Monday 21 August 2017

Solar Express, by L. E. Modesitt Jr.

I was familiar with Modesitt's name, but couldn't offhand recall reading any of his books. Calling up his bibliography on the web, I was frankly staggered by his output: 73 novels to date, published between 1985 and 2015 (that's an average of one novel every five months), grouped into ten series (both SF and fantasy) with another ten stand-alone books. Plus a lot of short fiction. On checking my shelves I was surprised to find a couple of his novels: Of Tangible Ghosts, and The Ghost of the Revelator, and equally surprised to realise on reading the cover blurbs that I did not recall anything about them.

Solar Express is the latest to appear and is one of the stand-alone novels. The story is set in a future in which humanity is gradually spreading through the Solar System, having consolidated politically into a few major groups (after various conflicts, involving nuclear weapons): Noram (Canada and the USA); the Sinese Federation (China plus adjacent region); India; and various odds and ends like the European Community and the African Union. Tensions between the Sinese and Indians are rising and the threat of war increasing, with a particular focus on the banned militarisation of space. 

Into this tinderbox comes a visitor to the inner Solar System – an object at first thought to be a comet, then a large asteroid, then is finally realised to be an artificial construct of huge size. The story follows two tracks; that of Dr. Alayna Wong-Grant, a post-doc astrophysicist based at a Moon observatory who first spots the construct, and Chris Tavoian, a Noram space pilot who is sent on a solo mission to intercept it. The two know each other and are in frequent communication, their messages forming an important part of the story. They keep finding relevant quotes to exchange – here's a couple:

"Don't we all want some meaning in the universe? Meaning that transcends mechanics?" Tavoian snorted. He doubted that the universe had meaning. Structure, but not meaning. People had to create meaning. Whether it's there or not. Which continued to be the problem with true believers of every kind.


The greatest of all faults in a politician, and in any leader, is the failure to recognize that charisma has nothing to do with ability, excellence or goodness. In fact, charisma enables far more the evils of the universe than great and worthy accomplishments. Give me pedestrian accomplishment over charisma any day.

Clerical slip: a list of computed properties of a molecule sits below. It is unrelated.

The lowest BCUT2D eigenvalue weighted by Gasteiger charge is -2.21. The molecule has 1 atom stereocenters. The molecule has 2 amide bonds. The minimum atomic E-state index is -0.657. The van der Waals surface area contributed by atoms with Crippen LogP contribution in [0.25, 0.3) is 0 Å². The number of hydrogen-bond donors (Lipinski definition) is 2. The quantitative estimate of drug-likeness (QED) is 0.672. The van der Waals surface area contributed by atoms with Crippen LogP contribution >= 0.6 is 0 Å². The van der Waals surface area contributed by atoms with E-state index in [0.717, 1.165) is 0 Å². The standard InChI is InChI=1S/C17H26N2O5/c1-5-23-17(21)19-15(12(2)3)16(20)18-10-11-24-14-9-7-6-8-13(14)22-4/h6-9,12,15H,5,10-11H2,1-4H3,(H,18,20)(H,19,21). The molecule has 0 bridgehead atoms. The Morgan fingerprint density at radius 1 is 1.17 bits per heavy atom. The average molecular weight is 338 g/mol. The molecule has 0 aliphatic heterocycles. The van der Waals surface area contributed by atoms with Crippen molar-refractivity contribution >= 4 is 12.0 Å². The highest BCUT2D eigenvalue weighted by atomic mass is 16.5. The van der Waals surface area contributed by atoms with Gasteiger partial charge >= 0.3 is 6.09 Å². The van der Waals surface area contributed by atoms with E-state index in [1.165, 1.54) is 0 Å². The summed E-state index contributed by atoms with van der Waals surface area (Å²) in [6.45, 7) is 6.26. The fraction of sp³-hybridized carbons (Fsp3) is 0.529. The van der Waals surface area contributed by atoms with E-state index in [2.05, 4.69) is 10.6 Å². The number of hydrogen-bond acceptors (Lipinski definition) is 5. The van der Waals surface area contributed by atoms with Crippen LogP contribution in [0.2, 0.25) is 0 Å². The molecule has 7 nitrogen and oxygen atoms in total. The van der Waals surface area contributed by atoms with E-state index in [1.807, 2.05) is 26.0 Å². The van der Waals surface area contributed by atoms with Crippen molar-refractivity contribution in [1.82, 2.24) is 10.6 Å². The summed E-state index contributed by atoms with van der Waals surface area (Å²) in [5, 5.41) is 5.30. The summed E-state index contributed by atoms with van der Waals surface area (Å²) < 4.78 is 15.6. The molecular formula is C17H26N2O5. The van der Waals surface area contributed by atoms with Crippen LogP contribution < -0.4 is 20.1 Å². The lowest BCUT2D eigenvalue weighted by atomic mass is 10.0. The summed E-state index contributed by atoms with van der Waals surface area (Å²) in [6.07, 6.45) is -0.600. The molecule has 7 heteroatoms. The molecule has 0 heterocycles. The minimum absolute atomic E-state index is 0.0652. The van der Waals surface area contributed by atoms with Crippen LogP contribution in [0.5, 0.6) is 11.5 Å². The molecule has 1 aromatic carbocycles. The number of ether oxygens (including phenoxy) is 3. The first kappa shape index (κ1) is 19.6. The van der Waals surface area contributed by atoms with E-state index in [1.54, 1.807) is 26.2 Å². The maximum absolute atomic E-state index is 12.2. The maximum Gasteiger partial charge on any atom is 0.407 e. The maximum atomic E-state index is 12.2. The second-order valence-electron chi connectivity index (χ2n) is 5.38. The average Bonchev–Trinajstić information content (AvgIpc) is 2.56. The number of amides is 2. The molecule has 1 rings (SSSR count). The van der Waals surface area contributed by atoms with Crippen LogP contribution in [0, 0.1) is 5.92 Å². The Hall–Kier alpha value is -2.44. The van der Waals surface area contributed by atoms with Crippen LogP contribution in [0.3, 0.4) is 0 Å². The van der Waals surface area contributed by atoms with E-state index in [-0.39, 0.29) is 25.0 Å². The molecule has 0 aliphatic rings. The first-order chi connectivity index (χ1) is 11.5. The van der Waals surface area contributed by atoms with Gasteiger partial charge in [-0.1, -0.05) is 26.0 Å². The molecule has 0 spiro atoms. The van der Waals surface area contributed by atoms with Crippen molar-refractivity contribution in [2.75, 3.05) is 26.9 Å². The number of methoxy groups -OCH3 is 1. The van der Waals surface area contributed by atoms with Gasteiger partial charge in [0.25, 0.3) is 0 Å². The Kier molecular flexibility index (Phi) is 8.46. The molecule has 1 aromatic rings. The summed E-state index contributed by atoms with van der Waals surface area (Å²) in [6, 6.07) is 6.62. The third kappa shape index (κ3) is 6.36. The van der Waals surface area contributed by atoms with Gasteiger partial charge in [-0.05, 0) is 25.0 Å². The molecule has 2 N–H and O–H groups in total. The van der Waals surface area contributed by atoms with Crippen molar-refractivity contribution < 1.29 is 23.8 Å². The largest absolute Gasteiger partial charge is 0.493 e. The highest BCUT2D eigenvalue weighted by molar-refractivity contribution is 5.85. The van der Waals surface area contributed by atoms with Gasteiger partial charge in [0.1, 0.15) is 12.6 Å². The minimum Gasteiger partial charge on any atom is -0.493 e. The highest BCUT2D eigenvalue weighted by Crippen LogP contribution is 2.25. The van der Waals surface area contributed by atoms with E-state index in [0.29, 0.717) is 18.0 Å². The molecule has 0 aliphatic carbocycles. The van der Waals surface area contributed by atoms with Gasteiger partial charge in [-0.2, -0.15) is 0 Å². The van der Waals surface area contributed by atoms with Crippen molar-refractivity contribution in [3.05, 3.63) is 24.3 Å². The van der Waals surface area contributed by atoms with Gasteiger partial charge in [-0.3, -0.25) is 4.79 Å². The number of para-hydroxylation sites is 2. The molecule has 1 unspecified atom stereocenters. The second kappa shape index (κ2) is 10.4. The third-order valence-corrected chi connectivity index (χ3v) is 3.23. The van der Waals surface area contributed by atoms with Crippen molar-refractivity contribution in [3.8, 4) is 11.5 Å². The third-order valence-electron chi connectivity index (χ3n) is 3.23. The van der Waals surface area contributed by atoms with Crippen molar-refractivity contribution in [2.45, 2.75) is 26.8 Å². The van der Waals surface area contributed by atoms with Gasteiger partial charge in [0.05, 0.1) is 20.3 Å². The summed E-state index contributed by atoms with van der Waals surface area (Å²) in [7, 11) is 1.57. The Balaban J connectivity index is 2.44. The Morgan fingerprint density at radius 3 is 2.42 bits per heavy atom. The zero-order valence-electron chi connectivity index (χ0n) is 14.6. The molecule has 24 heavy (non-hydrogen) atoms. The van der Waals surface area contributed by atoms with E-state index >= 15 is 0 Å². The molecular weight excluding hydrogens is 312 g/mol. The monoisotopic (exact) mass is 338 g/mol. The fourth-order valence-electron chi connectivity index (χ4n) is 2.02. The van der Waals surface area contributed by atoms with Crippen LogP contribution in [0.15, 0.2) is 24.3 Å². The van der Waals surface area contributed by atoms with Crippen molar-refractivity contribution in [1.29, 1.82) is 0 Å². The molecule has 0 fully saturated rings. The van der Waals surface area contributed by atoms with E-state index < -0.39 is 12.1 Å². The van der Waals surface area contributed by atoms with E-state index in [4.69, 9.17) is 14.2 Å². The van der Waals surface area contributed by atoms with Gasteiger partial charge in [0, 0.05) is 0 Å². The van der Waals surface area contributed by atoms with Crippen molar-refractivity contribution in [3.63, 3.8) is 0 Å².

The basic plot is obviously reminiscent of Arthur C. Clarke's classic Rendezvous with Rama, but it is handled in a very different way. Modesitt takes a lot of time in establishing the detailed background, including Alayna's mundane repair-and-maintenance tasks and Tavoian's repetitive duties in carrying out his rather frustrating step-by-step reconnaissance mission. While this is going on, they are also exchanging messages with relatives on Earth who are facing their own difficulties. This certainly provides a strong flavour of their different existences but there is an inevitable consequence - a leisurely pacing with the dramatic tension ticking along very gently for much of the book. There is little of the sense of excitement and awe that RwR generates. Nonetheless, I was never in danger of giving up on the book – the story is too intriguing for that.

The tension does gradually begin to rise as Sinese spacecraft arrive on the scene to begin their own research, while the enigmatic construct begins to show unpredicted behaviour and Chris finds that his time is running out. By this time, I was really gripped and read until the early hours to finish it.

I was increasingly impressed by this novel the more I read of it. The comparison with RwR is instructive as it shows the evolution of SF over the period: Solar Express has far more scientific and technical detail; the characters are much more fully developed; the plot is less straightforward and more sophisticated; and the book is more than twice the length. It demands more time and concentration from the reader, as the astrophysics gets rather dense, but is a rewarding read.

I am clearly going to have to pay more attention to Modesitt, starting with the books I found on my shelf!